I think that covers everything?! Someone on IG asked me if the bag was heavy, which is a really good question and one I had to think about! It makes sense that it would be with all the hardware on it, however, its actually quite tricky to tell. The waxed cotton is a heavier fabric anyway (the bag I made for my daughter weighs probably double the one I’d made out of cotton and wadding!) but having never sewn with leather, I’m not sure how this would compare? So far, all I can really say is that it is a good weight and I’ve not been put off using it!

Overall, I am so happy with the bag! It’s not the biggest rucksack – it’s best to think of it as a shoulder bag that converts into a rucksack – but is perfect for my needs. Having never used hardware before, I feel that it really lifts the finished look to a much more professional level. Not all of my rivets are perfect – in fact, there are a number of things that I could pick on as ‘could be better’ – but I think that’s the makers’ curse, isn’t it?! I’m trying to let these little things go though and concentrate on all the skills I learnt! I can see myself making another in the future, maybe using different fabrics and having made this one, I can see (hope!) that others will go together a lot quicker and easier!

See you soon,

Sx

Today’s sky::: blue skies with the odd cloud

Candy Swirls quilt and mini

Candy Swirls quilt and mini

A while ago now I finished a quilt which I’ve been itching to show to you, and today is finally the day!

Candy Swirls quilt in Love, Patchwork & Quilting, Issue 64 by fabricandflowers | Sonia Spence

A few years ago, I made a cushion for Fat Quarterly magazine using Gardenvale fabrics. Trying to channel my inner Jen Kingwell (!) and with the theme being curves, I played around with Drunkards Path block, splitting the quarter circle with a curve and called it the Drunkards Wheel. I had lots of fun making the cushion, and playing with how the block could be tessellated in different ways to create new patterns but then…..life! It’s been in the back of my mind for a while now and earlier this year, I decided to pick it back up and Do Something With It.

Drunkards Path & Drunkards Wheel template set by fabricandflowers | Sonia Spence

I found a lovely UK based company who could make the templates for me – which makes the whole cutting process soooooo much easier! – and set about writing instructions, finding packaging and everything. It was quite confusing and exhausting at times!

Drunkards Path & Drunkards Wheel template set by fabricandflowers | Sonia Spence

The templates are a transparent blue to help you locate them on your desk (or maybe it’s just me that loses them?!) but still fussy-cut fabric if you desire. There are five pieces – the traditional Drunkards Path pieces, and the Drunkards Wheel sections as well as a little cut-out for making applique circles (these pieces can create fabulous flowers!). They come in a cardboard box – which will arrive with you in a cardboard envelope – so that you have somewhere to keep and store your templates together when they are not in use. The sets can be purchased in my Etsy shop here.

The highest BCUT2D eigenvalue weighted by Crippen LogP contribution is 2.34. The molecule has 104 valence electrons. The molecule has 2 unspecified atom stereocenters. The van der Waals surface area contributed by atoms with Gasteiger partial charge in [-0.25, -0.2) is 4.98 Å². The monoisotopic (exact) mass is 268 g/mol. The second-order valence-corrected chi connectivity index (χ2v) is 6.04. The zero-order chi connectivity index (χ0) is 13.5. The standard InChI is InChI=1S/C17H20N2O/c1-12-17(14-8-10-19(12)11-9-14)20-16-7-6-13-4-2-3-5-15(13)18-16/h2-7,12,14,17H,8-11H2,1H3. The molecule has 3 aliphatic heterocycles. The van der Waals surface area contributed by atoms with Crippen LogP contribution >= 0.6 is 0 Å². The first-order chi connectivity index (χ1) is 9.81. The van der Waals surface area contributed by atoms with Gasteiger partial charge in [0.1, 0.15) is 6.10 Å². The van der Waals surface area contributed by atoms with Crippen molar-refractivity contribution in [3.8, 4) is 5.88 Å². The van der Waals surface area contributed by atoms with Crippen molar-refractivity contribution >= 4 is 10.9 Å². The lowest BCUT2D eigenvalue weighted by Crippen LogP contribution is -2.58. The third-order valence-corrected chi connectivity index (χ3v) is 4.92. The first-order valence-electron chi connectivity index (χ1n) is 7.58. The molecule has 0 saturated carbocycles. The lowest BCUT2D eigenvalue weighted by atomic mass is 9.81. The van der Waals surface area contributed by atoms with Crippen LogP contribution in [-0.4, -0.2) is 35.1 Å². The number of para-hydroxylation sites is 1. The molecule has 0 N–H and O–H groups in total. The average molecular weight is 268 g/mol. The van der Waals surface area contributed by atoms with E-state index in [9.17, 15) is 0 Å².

Drunkards Path & Drunkards Wheel template set by fabricandflowers | Sonia Spence

I really believe that everyone can sew curves – it seems scary, but I promise it’s really not! There are so many different techniques to try to find the ones that work best for you……before you know it, you’ll be sewing curves without thinking about it!

To help with this, I have included a number of tips to help you find what technique works best for you – there are so many and I would love to hear from anyone who has any others!

Within the instruction leaflet, I have included some of the different ways in which the templates can be arranged. I have also created a downloadable booklet with larger layouts so that you can plan which size quilt you would like to make and calculate fabric quantities.

If you would like to make your own Candy Swirls Quilt – or experiment with sewing curves – there is a special offer in Love Patchwork & Quilting Issue 64 for a discount on the template set, which you can buy here.

Drunkards Path & Drunkards Wheel template set by fabricandflowers | Sonia Spence

I’m looking forward to sharing more projects with you over the coming months, every time I sit down to play with the layout drawings I come up with lots of different patterns. It’s never ending!

And finally, I’ve been wondering if anyone would be interested in a sew along for the Drunkards Wheel? If there’s enough interest then I could look to put something together, although it probably wouldn’t be until September when the kids are back at school!

S x

Today’s sky::: overcast, grey and raining. Yuk!

A new Messenger Bag using waxed cotton

A new Messenger Bag using waxed cotton

NOTE: this post may contain affiliate links. It will not cost you any money if you click on them and just means that I get a small commission for recommending it.

A few years ago now, I made a messenger bag that I have absolutely loved and used so much it’s actually gone thread-bare in parts! 

Messenger bag and tips on sewing with waxed canvas by fabricandflowers | Sonia Spence